C.S. Lewis and the Lure of the Inner Ring
Last December I was fortunate to attend a webinar delivered by the leadership coach, Mitzi Wyman, entitled ‘The Lure of the Inner Ring’. Her content was inspired by a similarly-titled speech by the well-known author, C.S. Lewis, for the Memorial Lecture at King’s College, University of London, in 1944. Lewis’ message is timeless, but also timely; it is strikingly pertinent to those of us currently seeking to influence the building of better education for the future.
Famous of course for his writing of fiction, such as ‘The Chronicles of Narnia’, I discovered that alongside Lewis’ work as a professor of Medieval and Renaissance Literature at Cambridge University, he was also a lay theologian, who had written extensively on Christian themes. Perhaps unsurprisingly then, Lewis’ speech (which you can read here) has a moral tone. He is offering advice to a younger generation on how to navigate safe passage through the pursuit of a successful professional life, where one is seeking to exert influence and furtherment of one’s craft, while avoiding a dangerous temptation, which could result in moral, personal or professional ruin. Here the stark warning:
‘Of all the passions, the passion
for the Inner Ring is most skilful in making a man [sic], who is not yet a very
bad man, do very bad things.’
Lewis posits various examples of the ‘in-crowd/out-crowd’ concept we would all recognise from our own experience of human interaction. However this in itself is not the essential danger he identifies; instead he asserts that for all of us there exists both the dominant desire to be 'inside the local Ring and the terror of being left outside.' This desire can seduce even the best of us to find themselves, almost accidentally, taking leave of their integrity and becoming what he terms a ‘scoundrel’.
As we emerge from this pandemic, our sector is relying on its leaders to work effectively in concert and display overt system altruism, sharing the best ideas and drawing on complementary strengths.
This drive to be ‘in’ is not to be confused with ambition. We would all recognise the structures and accepted hierarchies of the organisations of which we have been a part, and hope that a promotion to a more senior or influential role will allow us the opportunity to strive for and achieve noble aims. In our sector, this should include the realisation of a deeper and more sustained positive impact on the education of young people, on their life chances and on the future prosperity of their communities. However noble our intent, according to Lewis we are not immune to the lure of ‘the sacred little attic or studio, the heads bent together, the fog of tobacco smoke, and the delicious knowledge that we—we four or five all huddled beside this stove—are the people who know.’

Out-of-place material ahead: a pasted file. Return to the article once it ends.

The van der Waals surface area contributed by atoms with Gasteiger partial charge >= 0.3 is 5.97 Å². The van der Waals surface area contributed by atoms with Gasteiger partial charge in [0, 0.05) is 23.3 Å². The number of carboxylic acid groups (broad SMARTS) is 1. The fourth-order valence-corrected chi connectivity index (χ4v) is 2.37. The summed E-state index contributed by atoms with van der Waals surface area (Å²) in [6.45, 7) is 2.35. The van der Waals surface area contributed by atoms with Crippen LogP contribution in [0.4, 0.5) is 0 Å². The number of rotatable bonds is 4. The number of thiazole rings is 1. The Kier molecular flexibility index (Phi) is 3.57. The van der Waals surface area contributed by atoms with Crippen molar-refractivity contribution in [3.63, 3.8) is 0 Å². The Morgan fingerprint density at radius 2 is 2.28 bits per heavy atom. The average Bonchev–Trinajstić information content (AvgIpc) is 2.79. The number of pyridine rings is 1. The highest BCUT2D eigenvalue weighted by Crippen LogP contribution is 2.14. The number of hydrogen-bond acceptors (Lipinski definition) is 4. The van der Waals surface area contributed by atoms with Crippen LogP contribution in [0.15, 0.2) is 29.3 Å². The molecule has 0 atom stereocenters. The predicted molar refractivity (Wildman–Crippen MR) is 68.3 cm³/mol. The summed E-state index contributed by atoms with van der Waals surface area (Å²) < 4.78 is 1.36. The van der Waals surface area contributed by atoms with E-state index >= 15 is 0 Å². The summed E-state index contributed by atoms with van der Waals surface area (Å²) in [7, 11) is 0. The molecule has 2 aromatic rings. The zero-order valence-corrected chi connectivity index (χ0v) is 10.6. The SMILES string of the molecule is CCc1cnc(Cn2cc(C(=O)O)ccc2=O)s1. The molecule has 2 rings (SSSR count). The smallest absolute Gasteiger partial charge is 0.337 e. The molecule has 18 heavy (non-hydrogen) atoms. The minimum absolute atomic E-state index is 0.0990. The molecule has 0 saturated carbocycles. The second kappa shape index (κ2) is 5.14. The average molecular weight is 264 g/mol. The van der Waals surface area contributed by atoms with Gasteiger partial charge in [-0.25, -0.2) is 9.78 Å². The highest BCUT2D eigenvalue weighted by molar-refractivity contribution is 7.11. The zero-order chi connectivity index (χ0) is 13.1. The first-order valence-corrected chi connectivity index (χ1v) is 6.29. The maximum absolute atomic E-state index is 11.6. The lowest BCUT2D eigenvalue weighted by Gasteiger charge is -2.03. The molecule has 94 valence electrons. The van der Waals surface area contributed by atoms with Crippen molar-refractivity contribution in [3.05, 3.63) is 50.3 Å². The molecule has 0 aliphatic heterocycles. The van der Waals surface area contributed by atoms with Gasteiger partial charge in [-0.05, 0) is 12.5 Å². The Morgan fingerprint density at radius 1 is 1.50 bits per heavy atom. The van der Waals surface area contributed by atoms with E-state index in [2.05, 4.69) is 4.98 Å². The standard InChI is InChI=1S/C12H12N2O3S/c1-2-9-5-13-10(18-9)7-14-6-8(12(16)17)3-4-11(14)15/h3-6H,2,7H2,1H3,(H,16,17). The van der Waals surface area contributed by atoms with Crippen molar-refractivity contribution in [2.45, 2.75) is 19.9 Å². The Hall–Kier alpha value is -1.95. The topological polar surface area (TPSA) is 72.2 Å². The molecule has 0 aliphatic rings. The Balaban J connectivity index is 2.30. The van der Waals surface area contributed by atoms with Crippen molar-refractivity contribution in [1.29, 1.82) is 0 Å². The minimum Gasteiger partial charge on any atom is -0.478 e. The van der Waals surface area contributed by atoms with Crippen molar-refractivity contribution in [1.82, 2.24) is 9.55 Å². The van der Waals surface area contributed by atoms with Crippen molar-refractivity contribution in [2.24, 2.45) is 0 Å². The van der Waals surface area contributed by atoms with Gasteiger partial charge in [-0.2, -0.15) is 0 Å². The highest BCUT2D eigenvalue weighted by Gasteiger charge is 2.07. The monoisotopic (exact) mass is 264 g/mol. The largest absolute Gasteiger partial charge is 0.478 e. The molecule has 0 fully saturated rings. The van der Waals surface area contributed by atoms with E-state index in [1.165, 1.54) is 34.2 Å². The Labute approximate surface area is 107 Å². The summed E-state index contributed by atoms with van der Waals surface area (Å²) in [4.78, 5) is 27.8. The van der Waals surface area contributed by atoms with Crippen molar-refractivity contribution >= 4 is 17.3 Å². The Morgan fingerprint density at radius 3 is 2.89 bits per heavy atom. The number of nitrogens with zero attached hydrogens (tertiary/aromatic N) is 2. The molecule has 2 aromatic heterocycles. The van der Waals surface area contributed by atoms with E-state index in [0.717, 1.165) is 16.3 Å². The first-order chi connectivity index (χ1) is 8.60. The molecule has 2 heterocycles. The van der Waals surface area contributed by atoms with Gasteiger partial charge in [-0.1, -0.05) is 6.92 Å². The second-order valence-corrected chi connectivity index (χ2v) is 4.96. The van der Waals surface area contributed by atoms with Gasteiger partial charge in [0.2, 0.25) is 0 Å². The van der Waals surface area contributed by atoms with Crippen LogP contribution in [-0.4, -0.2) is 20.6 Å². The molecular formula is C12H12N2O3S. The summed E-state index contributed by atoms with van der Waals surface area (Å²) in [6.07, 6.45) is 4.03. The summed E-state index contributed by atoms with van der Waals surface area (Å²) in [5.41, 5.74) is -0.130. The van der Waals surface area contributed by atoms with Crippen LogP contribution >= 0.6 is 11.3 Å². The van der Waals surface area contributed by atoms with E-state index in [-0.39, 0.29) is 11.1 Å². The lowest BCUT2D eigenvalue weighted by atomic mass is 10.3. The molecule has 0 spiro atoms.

For me, this was a sobering reminder of the fragility of integrity. In 20 years in educational leadership, I have never encountered a colleague who claims to have no care for values or moral purpose. We can all appreciate the power, potential and honest intention of strong networks, where we join with like-minded thinkers, passionate to draw more value from our collaborative endeavour to make a positive difference. However, Lewis’ prophecy is that we will all at some time face the choice:
'…Over a drink, or a cup of coffee, disguised as triviality and sandwiched between two jokes, from the lips of a man, or woman, whom you have recently been getting to know rather better and whom you hope to know better still - just at the moment when you are most anxious not to appear crude, or naïve or a prig - the hint will come. It will be the hint of something which the public, the ignorant, romantic public, would never understand: something which even the outsiders in your own profession are apt to make a fuss about: but something, says your new friend, which "we” - and at the word "we” you try not to blush for mere pleasure - something "we always do.”'
We have learned over the past year that some of the resilience shown by Trusts of schools has stemmed from the existence of domain expertise in a range of key areas, and the ability of Trust leaders to exercise humility and both draw on and cede authority to those with specialist insight. As we emerge from this pandemic, our sector is relying on its leaders to work effectively in concert and display overt system altruism, sharing the best ideas and drawing on complementary strengths. There are many conversations to be had and we can’t all simultaneously be in the room (even on Zoom!). We do need to respect the potency of smaller group discussion and convene formal and informal networks, but we also need to ensure we have left the door open and the ladder out for others to join. If you find that your pleasure in your work has also become defined by a delight in excluding others, you may have succumbed to the temptations outlined above.
According to Lewis, here is the antidote:
your working hours you make the work your end, you will presently find yourself
all unawares inside the only circle in your profession that really matters. You
will be one of the sound craftsmen, and other sound craftsmen will know it.'